An introduction to the ‘Big Four’ marine shorebirds in St. Johns County

For many ecological reasons, we are fortunate to live between the Atlantic Ocean beaches, the Intracoastal Waterway marshes and the St. Johns River estuarine blueway corridor.


We have some of the best aquatic (freshwater) and marine (salt water) shorebird habitat in the state, possibly in the coastal Southeast.

This area provides prime habitat for dozens of bird species, but I will focus on what I refer to as the “big four” of shorebirds — black skimmer, least tern, Wilson’s plover and American oystercatcher.

The big four, like many uncommon birds, are imperiled and protected by federal and state regulations. It’s very important for us to be aware of these birds and the habitats they use, so we can help keep their populations healthy.

During the summer, these four birds normally nest on beaches, islands in the Intracoastal Waterway, causeways and even temporary sandbars or dredge islands in our region.

Locally, in the confluence of the St. Augustine Inlet and Matanzas Bay is one such island known as Julia’s Island. It is important nesting site for the big four because it is protected from predators like domestic dogs, raccoon and fox.

However, Julia’s Island is also a popular recreation area for fishermen and boaters, who sometimes are not aware that many imperiled birds nest on the island.

Habitat loss from coastal development has reduced the number of suitable colony nesting areas for these birds. Their camouflaged eggs are laid in nests that are simple, relatively unsheltered scrapes in the sand and are very hard to see.

Fun Facts About the Big 4

1. Black skimmer has a striking plumage combination of black above and white feathers below, making them easy to spot and identify as they glide over water or relax on the beach. Black skimmers “skim” the surface of the water with black-tipped, bright red bills. The lower half of the bill is longer than the upper, allowing it to slice through the water and dip down to grab small fish encountered near the surface.

2. Least tern is the smallest tern in North America growing to only about 8 to 9 inches long. Least terns have long, pointed wings and a deeply forked tail. Other physical characteristics include a yellow beak, gray back, white belly and black cap. Preferring a natural coastal nesting site, this small tern will also build nests on flat gravel rooftops. They can also be seen over the St. Johns River. The least tern’s diet primarily consists of fish, but they will also feed on small invertebrates.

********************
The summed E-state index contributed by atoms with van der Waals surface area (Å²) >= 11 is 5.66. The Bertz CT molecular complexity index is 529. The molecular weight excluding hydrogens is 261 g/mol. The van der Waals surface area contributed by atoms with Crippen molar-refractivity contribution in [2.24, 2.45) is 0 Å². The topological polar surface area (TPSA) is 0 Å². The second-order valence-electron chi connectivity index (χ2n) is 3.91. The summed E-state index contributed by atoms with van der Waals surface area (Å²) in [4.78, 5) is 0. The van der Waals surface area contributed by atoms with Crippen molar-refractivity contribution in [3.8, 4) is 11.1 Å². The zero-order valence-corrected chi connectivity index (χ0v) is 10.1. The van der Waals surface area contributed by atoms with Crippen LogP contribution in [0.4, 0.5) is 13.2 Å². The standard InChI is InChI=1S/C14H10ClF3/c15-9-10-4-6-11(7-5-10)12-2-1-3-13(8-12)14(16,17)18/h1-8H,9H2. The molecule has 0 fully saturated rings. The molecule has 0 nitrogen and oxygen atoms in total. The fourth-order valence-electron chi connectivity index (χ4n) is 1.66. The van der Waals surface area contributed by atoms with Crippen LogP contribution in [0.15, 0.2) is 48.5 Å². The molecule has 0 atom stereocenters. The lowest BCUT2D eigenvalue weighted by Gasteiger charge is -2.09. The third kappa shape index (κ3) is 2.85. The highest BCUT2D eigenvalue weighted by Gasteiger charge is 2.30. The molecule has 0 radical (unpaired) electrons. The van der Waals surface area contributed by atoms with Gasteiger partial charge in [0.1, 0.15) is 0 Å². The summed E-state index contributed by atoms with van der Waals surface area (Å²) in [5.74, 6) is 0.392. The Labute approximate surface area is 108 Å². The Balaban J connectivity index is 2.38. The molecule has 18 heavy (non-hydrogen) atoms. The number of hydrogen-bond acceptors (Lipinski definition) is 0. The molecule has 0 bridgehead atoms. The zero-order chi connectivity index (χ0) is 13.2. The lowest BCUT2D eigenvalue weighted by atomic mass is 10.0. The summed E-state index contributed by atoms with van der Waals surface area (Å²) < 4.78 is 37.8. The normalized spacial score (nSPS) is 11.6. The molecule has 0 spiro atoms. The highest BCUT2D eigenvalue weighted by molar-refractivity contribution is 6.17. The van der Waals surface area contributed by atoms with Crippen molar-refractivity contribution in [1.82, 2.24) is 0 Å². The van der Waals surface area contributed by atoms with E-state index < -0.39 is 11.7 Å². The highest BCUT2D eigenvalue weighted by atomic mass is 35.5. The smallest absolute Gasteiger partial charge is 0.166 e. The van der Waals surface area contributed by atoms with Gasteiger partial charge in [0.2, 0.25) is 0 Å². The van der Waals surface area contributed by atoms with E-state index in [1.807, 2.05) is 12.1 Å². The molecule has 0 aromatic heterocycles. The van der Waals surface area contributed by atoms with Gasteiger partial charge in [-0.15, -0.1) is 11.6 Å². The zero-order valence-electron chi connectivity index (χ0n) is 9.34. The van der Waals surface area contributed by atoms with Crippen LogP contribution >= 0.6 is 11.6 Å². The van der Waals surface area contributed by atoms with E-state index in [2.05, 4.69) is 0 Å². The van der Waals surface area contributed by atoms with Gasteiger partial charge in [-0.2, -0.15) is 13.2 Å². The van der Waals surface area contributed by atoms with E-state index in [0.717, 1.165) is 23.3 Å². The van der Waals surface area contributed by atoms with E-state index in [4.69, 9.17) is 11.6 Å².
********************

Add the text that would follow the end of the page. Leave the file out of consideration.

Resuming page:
3. Wilson’s plover is named for early Scottish-American ornithologist Alexander Wilson, who first collected a specimen in May 1813. It’s stout, black bill and flesh-colored legs distinguish this species from other small plovers. They will resort to faking injury, such as a broken wing, to distract potential predators, especially from a nest or chicks. They will defend their territory with ground and aerial chases. This plover forages for food on beaches, usually by sight, moving slowly across the beach. They have a liking for crabs but will also eat insects and marine worms.

4. American oystercatcher is one of the largest and heaviest of Florida’s shorebirds. The oystercatcher is unmistakable with a striking appearance. They are dark-brown, black and white, with a bright red bill. When in flight, a diagonal white stripe in each wing forms a V-pattern. Oystercatchers get their name from their habit of snatching oysters from slightly open shells. They also use their powerful bills to open mollusks and to sort through heavy shells in search of food.

There are many organizations a volunteer citizen scientist can get involved with such as the local Audubon chapter,, Shorebird Alliance and the Florida Fish and Wildlife Conservation Commission. Bird stewardship, hands-on conservation and community outreach are all important elements provided by these organizations. The common goal of these groups is public education, and to improve the conservation status and stability of the big four as well as all imperiled bird species.

To contact Mike Adams, email